In Jan. 2011, New York City quietly launched a pilot program to dispense free prescription contraceptives, including birth control pills and the morning-after pill, Plan B, to students at more than a dozen public high schools in the city.
The program, known as CATCH, for Connecting Adolescents to Comprehensive Healthcare, is an expansion of an existing, privately administered program that has run health centers in about 40 city schools over the past several years, offering students primary health care services as well as contraception, including oral birth control pills and Plan B.
In early 2011, CATCH launched in five New York City schools; this year, the program is in 13 schools. All schools were chosen because they are in neighborhoods that lack nearby clinics or health services or because they have high teen pregnancy rates. While public high schools around the country have offered condoms for students for years, CATCH is thought to be the first to provide contraceptive pills. The program works with city health department doctors and trained school nurses to give students a fuller range of contraceptive services, including pregnancy tests.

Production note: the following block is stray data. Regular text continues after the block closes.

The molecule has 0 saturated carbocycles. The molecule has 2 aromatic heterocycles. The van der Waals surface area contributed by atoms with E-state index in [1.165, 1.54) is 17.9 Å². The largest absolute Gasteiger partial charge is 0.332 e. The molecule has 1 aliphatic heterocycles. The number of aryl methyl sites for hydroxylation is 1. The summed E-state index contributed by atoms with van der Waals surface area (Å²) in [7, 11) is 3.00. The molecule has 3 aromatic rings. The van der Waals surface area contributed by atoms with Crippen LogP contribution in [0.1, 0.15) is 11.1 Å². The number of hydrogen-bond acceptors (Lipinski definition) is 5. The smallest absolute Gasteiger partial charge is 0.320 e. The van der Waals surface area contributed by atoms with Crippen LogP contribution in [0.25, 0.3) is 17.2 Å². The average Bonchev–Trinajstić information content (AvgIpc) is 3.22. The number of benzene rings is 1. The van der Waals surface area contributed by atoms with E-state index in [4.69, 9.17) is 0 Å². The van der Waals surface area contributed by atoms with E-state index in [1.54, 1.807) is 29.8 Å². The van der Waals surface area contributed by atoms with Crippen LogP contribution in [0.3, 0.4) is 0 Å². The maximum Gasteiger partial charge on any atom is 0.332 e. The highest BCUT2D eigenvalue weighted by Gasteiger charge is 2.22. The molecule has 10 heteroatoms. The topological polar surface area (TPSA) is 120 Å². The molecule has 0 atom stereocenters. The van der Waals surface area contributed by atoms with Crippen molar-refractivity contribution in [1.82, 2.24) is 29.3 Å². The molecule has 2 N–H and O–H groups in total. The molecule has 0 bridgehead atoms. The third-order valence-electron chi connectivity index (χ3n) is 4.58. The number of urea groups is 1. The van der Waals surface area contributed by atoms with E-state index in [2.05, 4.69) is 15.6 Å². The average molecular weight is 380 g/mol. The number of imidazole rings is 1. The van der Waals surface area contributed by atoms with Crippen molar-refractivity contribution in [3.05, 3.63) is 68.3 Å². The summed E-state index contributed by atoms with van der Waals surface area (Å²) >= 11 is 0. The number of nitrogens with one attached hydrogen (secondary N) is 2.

So far, city officials said, parents have not resisted the program. Parents were notified of the program by letter, and were given the opportunity to opt out by signing a form. Children of parents who don’t opt out can then visit the school nurse and receive contraception, or get a pregnancy test and Plan B after having unprotected sex, without explicitly notifying their parents. About 1% to 2% of parents have opted out, according to the health department.
“We’ve had no negative reaction to the CATCH program,” Deborah Kaplan, assistant commissioner of the health department’s Bureau of Maternal, Infant and Reproductive Health, told NBC News. “We haven’t had one objection. We’ve just had the opt-outs.”
During the 2011-12 school year, 567 students received emergency contraception and 580 received the birth control pill Reclipsen through the program.